May 29, 2019
|
by Jasmine Gibson

EL Support Lesson

How Many Fish in the Ocean?

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This lesson can be used as a pre-lesson for the Matching Numbers lesson plan.
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This lesson can be used as a pre-lesson for the Matching Numbers lesson plan.
Academic

Students will be able to count objects using one-to-one correspondence.

Language

Students will be able to count to 10 using tactile supports.

(3 minutes)
  • Gather the class together for a read-aloud.
  • Display the ocean vocabulary card and define ocean as a large body of water that is home to many different animals.
  • Ask, "Has anyone ever been to the ocean or seen a picture of the ocean before? What kinds of animals did you see?"
  • Instruct students to turn and talk to share their experience at the ocean or ocean animals.
  • Display the book, One Lonely Fish and say, "Today we are going to read a book about fish who live in the ocean and we are going to count them! We count to find out how many of something there is."
(10 minutes)
  • Read aloud the book One Lonely Fish by Andy Mansfield & Thomas Flinthan.
  • Pause on each page to point to count each fish (encouraging students to echo count after you) and then point to the written number.
  • Display one number at a time of the pre-cut number cards (in order) on your document camera or smartboard.
  • Point to each number, saying the name aloud and picking up the corresponding amount of counting manipulatives. "One. Here is one snap cube. Two, let's count one, two snap cubes."
  • Explain that when you count, you want to keep track so that you count everything only once. Demonstrate different ways to keep track while counting (pointing, physically moving objects, using a ten frame, etc.).
(5 minutes)
  • Ask the students to think about the story. What happened on each page?
  • Use the story to demonstrate how there is one more (bigger) fish on each page. Practice counting the fish on each page chorally as a group.
  • Tell students that now they will get a chance to practice counting items one at a time as a group.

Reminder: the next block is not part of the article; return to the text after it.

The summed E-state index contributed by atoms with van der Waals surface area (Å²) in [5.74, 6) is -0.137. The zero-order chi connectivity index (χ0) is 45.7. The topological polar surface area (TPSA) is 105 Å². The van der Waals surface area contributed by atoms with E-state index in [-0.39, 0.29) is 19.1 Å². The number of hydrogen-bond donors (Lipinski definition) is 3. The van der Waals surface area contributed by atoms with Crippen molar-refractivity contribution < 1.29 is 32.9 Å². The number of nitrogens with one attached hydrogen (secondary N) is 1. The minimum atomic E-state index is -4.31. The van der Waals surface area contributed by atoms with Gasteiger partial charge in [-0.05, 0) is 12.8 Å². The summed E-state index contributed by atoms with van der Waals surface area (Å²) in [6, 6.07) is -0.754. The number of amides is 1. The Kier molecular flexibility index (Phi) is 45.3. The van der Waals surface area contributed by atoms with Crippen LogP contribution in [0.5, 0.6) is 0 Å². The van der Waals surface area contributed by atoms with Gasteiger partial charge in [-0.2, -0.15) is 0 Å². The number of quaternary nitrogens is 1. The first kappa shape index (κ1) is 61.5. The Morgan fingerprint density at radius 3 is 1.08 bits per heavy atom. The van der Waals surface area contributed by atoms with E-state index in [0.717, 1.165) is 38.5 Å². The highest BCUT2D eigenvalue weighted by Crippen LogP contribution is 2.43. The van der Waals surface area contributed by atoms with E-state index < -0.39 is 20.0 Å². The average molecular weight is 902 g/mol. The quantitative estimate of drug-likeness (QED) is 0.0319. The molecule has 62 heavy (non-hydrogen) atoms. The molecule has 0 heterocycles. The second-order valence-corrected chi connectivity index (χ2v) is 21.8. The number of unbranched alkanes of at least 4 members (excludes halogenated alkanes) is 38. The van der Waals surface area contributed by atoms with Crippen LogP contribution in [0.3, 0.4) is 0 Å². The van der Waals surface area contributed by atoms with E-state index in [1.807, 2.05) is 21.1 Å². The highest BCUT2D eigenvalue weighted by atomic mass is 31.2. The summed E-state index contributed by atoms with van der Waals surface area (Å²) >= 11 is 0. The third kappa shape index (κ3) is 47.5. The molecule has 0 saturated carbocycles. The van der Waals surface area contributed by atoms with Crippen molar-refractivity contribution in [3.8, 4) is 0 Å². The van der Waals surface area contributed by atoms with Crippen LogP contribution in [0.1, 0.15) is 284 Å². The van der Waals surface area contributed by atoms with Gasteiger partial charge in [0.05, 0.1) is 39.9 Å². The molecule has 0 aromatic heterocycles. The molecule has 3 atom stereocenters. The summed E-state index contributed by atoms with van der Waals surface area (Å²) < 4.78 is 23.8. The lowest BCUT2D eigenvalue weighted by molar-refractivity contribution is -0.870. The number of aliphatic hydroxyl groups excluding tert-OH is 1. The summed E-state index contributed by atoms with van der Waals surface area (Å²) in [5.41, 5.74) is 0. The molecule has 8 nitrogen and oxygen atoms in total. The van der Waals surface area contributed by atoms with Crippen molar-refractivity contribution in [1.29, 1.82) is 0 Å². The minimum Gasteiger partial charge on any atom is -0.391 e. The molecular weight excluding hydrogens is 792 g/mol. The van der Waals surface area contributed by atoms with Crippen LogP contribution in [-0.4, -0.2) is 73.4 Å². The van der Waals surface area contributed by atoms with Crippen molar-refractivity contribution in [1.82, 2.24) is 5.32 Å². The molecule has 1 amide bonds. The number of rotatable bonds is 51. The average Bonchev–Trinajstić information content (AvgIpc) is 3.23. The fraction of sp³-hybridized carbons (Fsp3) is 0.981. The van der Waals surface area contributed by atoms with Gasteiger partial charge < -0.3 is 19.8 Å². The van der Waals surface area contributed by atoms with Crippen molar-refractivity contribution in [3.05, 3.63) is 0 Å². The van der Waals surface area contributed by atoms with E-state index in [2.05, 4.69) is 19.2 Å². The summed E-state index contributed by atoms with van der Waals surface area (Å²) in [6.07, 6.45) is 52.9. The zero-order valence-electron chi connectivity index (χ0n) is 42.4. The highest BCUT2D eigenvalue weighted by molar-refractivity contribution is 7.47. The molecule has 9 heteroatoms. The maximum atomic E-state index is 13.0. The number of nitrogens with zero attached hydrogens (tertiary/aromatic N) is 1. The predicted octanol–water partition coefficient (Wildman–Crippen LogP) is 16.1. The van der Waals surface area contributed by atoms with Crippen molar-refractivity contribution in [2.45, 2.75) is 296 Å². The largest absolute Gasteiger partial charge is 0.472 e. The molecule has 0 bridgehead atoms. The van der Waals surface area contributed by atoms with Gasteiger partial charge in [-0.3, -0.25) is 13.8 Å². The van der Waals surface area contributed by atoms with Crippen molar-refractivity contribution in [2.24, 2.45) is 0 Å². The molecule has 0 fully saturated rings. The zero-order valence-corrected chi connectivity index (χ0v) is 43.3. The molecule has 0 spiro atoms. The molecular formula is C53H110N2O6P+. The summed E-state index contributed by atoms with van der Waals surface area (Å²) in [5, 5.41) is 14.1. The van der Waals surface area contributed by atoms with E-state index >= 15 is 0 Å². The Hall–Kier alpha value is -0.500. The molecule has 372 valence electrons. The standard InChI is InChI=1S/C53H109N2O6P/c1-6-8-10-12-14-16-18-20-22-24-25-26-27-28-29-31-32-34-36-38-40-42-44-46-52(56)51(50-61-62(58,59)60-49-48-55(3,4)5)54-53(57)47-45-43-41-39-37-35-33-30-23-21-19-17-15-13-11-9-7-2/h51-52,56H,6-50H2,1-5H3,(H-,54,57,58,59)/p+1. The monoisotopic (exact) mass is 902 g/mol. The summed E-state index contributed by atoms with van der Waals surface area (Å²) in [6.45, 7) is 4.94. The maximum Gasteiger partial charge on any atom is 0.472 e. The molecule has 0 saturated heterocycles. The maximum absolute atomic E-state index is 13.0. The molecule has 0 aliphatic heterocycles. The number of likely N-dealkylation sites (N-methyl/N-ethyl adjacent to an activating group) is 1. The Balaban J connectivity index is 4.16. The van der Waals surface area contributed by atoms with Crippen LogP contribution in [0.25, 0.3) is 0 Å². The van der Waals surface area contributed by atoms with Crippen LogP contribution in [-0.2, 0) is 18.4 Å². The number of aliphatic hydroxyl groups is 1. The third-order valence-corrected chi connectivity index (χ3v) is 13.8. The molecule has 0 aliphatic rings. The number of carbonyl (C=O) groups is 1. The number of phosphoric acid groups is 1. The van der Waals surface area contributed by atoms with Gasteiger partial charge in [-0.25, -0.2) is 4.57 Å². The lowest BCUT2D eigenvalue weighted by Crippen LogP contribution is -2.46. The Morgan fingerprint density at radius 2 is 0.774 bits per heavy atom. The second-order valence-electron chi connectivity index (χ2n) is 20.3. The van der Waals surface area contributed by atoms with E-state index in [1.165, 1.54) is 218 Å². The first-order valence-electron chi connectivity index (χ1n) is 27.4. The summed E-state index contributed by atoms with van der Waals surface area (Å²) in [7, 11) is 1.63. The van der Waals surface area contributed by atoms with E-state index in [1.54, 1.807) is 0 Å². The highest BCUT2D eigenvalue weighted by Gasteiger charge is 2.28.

• Point to each number 1–10 on the board and have the class to echo-count after you. As you count, invite one student at a time up to model how numbers correspond to quantity (e.g., three students should be standing when you get to the number 3).
  • Pair students with a partner and pass out math manipulatives to each pair.
  • Using the number cards, point to the number 2 and ask each pair to count out the same number of math manipulatives.
  • As a group, point to each manipulative in turn and count them aloud (e.g., "One, two...").
  • Pass out numbers a set of pre-cut number cards to each pair and explain that now students will get to choose a number card, then count the same number of counting manipulatives with their partner.
(5 minutes)
  • Display the Count and Color: Five worksheet and explain that students will now get to practice counting out the number five by coloring five fish.
  • Have students practice writing the number 5 in the air using invisible ink.
  • Pass out worksheets for each student to complete independently.

Beginning

  • Work with a small teacher-led group to practice matching numbers to the corresponding quantity of items (e.g., the number 3 to three snap cubes).
  • Provide students with a number line to use when counting.
  • Allow students to count in their home language (L1).

Advanced

  • Have students practice their one-to-one correspondence skills using numbers 11–20 using number cards and a partner.
  • Encourage students to explain how they are keeping track as they count.
(5 minutes)
  • Circulate around the classroom to assess if students are able to accurately match the correct number of objects to the target number (e.g., three buttons for the number 3).
  • Ask guiding questions to assess student understanding: "How many __ __ __ __ do you have?" "How are you keeping track as you count?" "Can you show me?"
  • Take pictures and capture anecdotal evidence of student learning to display on a process board for reflection.
(2 minutes)
  • Gather the class back together to re-read the story one more time, this time encouraging the students to read and count along with you.

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